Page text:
An Analysis of Symbolism in Uncle Vanya

Anton Chekhov’s play Uncle Vanya portrays complicated relationships between several characters with rather distinct personalities. Staged at the nineteenth century, Chekhov’s drama of everyday life stresses conflict amongst his characters through language, set, sound effects, and costumes. Interestingly, many aspects mentioned above rely on powerful symbolism: it is a key factor that not only shapes Chekhov’s characters but also influences the rhythm of the play. To that end, this essay will analyze and interrogate one key use of symbolism in Uncle Vanya: the fourth act.

The introductory directions before the fourth act describe the intriguing furnishing of Voynitsky’s (Uncle Vanya’s) bedroom: “On the wall, a map of Africa, apparently of no use to anyone” (Chekhov, 595). But why is such a map of Africa in a Russian rural estate? Chekhov deliberately includes this surprising detail in the scene to demonstrate how tedious it is for Vanya to manage the estate. The map plays an important role as a symbol for Vanya’s wasted “no use to anyone” (Chekhov, 595) life, and the general futility of all the character’s lives.

In the play, Uncle Vanya has been managing the estate for the professor for over twenty-five years. He gave up his share of inheritance, sacrificed opportunities to pursuing personal wealth and developing a professional career, and dedicated his youth to work in the estate to pay off the mortgage. Moreover, Uncle Vanya admires the professor. For example, the following sentence demonstrates how he regards the professor as a valuable figure with the highest respect: “By day we talked about you and your work. We were proud of you. We uttered your name with reverence” (Chekhov, 592). Failing to establish his own self-worth, Vanya is obsessed with his contribution, dedication, and sacrifice to support the professor’s study. Although he does, at certain points, consider what he has done for real happiness, the cruel fact is that he has wasted his life in vain. The futility of his dedications to the estate is revealed efforts when the professor suggests selling the estate. Unlike Uncle Vanya, the professor is self-conceited, for he never considers what Vanya has done for him. As the professor says: “How was I to know? I am not a practical man and I don’t understand anything about these things” Chekhov, 592), Vanya’s efforts and sacrifice are completely ignored. Spiraling into anger, indignation, and regret, Vanya cannot help himself; he shoots the professor twice. However, he misses both shots. Unfortunately, Vanya’s love towards Yelena is also meaningless. Despite Vanya’s affection and yearning for Yelena, Yelena does not love him. Vanya sacrificed his finest hours; now, to Yelena, he is just an old farm manager who has been working all his life, with nothing to show for it. He has no social status, no money, and his physique is no longer full of youthful vigor. Unsurprisingly, his confession of love is rejected. The outcome of all that Vanya does is either meaningless or wasted, just like that map of Africa in Russia, symbolizing futility.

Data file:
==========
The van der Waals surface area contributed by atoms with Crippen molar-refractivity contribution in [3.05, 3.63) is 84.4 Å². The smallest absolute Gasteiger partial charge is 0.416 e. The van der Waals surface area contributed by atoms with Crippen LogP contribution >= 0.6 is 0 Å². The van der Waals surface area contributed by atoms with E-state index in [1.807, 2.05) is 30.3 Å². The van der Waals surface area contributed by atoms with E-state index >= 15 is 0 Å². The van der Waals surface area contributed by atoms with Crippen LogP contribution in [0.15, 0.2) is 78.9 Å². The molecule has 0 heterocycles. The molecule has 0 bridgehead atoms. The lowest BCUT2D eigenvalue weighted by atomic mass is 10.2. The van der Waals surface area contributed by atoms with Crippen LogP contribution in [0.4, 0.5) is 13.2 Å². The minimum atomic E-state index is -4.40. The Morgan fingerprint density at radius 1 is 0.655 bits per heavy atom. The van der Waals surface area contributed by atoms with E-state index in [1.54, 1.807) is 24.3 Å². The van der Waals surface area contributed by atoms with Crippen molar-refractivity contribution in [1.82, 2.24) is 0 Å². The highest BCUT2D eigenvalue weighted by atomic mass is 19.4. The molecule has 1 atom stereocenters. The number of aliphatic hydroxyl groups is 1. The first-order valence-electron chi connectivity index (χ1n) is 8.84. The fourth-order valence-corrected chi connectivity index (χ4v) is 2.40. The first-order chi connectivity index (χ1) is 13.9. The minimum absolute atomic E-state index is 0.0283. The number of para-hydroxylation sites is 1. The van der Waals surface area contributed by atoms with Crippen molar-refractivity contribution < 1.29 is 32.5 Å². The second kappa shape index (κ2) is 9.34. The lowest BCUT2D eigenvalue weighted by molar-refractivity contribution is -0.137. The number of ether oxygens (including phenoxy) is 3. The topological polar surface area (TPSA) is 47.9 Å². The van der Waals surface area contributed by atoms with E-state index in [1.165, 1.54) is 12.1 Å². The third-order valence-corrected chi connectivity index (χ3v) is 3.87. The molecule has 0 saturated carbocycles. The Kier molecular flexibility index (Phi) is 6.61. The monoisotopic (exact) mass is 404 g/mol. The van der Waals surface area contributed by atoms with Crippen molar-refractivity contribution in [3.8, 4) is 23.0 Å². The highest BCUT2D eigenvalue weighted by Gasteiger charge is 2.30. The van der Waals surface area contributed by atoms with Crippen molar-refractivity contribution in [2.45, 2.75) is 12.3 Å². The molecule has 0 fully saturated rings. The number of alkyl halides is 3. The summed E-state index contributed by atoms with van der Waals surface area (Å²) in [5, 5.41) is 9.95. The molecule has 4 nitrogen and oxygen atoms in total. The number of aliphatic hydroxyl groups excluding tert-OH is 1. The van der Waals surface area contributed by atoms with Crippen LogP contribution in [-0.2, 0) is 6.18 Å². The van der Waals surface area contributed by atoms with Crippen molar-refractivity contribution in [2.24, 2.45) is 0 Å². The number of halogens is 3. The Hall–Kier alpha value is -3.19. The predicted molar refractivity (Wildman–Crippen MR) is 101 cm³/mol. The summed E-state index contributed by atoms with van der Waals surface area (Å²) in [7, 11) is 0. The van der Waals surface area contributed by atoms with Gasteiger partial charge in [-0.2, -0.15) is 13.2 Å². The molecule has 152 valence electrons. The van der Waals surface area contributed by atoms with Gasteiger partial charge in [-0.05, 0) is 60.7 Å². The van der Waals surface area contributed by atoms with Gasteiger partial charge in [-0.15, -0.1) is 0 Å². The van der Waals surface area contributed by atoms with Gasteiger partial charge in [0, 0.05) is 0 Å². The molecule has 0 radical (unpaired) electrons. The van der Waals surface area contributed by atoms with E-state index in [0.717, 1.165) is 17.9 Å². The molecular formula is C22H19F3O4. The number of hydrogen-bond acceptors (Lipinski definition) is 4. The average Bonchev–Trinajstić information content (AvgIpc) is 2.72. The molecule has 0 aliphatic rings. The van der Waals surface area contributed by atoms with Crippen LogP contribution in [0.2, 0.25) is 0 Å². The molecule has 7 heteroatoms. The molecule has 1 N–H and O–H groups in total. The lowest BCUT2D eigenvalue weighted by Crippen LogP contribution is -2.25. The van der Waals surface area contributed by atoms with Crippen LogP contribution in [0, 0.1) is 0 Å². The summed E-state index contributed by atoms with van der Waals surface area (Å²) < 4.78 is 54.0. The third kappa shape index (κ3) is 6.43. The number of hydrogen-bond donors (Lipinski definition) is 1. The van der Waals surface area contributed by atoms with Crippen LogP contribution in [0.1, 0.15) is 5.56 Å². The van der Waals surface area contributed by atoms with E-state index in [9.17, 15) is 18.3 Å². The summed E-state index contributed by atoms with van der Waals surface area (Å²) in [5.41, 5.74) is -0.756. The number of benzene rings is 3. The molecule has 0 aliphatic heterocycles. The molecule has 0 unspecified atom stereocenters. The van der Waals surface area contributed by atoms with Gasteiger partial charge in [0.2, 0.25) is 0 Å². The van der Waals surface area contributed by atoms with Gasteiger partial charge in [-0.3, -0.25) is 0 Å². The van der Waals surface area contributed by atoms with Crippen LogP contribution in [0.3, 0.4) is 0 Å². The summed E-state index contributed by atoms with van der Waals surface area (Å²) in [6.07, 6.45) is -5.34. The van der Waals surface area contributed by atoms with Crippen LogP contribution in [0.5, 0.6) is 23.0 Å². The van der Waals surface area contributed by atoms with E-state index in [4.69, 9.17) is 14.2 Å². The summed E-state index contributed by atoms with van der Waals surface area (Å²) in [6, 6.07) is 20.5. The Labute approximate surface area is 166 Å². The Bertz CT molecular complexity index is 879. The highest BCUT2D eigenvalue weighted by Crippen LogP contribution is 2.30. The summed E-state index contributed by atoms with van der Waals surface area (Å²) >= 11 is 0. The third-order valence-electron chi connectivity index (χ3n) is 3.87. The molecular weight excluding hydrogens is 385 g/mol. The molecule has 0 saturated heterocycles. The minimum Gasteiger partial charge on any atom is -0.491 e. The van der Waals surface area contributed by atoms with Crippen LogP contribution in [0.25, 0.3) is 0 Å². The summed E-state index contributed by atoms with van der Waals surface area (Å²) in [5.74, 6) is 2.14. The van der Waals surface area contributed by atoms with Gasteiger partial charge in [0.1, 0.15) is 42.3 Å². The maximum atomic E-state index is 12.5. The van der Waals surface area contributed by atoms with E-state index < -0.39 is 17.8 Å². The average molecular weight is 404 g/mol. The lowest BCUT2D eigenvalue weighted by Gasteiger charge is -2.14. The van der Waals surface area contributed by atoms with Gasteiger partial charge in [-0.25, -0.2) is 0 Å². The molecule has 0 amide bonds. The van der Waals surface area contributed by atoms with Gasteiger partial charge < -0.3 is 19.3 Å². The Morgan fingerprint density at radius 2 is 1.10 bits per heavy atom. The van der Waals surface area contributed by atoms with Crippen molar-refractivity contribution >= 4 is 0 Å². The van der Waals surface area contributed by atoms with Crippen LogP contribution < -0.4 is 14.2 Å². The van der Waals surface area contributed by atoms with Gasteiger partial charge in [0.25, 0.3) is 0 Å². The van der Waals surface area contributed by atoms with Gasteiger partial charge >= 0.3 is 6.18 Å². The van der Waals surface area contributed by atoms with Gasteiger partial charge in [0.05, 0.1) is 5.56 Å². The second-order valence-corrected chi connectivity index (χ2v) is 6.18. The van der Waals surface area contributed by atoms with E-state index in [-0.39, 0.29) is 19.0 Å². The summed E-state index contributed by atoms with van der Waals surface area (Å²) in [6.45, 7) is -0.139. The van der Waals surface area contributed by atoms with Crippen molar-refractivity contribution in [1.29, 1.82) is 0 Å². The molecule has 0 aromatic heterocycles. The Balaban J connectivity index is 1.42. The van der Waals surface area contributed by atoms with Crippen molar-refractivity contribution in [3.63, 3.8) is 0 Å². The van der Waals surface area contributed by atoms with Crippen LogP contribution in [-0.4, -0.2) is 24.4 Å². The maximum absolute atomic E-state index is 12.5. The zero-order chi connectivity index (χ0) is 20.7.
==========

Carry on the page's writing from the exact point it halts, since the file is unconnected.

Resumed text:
It is noticeable that Uncle Vanya’s relationships with the Professor and Yelena, he is continually placed in a subordinate position that is comparable to that of a slave. His personal self-sacrifice to the Professor and his selfless love towards Yelena leave him powerless, as both individuals do not care for him, disregard or exploit his hard work, and disrespect his dignity. In many ways, Vanya’s position alludes to the uneven power dynamics between Africa and Russia: it is interesting to remember that, unfortunately, Africa has always been political, culturally, and socially subordinate in relation to Russia and, quite frankly, to the rest of the world during the centuries of imperialism. The map of Africa on the wall, therefore, is not simply a map; it is a complex symbol that is saturated with years of historical and political associations with powerlessness and exploitative labor.

The map returns for the second time in the fourth act, when Astrov stands up, checks the map, and asks, “I expect down there in Africa the heat must be simply terrific now. Terrific!” (Chekhov, 606). His remarkable comment deliberately brings attention to the map, stressing the importance of the message it represents: that for Uncle Vanya his life, his love for Yelena, and his efforts are all meaningless. Moreover, he still has to perform his work managing the estate after the professor leaves, just like what he does before the professor returns, “I must get back to work quickly. Do something-anything…To work, to work!” (Chekhov, 604). Not long before this seemingly innocent conversation, Astrov quarrels with Vanya about the morphine Vanya stole: “You took a bottle of morphine out of my traveling medicine case…why don’t you go into the woods and blow your brains out?” (Chekhov, 599). Although Vanya felt the urge to commit suicide just moments ago, he later returns the medicine, as though nothing had never happened. A significant but invisible dramatic act takes place, yet Vanya does not make any changes to his dreadful situation. The depressing trajectory of Vanya’s life is like a circle in which everything starts and ends at the same point. Vanya and his actions are meaningless, and the map reinforces that point. He never changes, and this problem of humanity’s stasis is perhaps the greatest lesson that one can learn from this astounding play.

Work Cited Anton Chekhov, Uncle Vanya. Translated by David Nagarshack, edited by Gibian, George. The Portable Nineteenth-century Russian Reader. New York, NY, U.S.A.: Penguin, 1993. Print. From page 549 to 607

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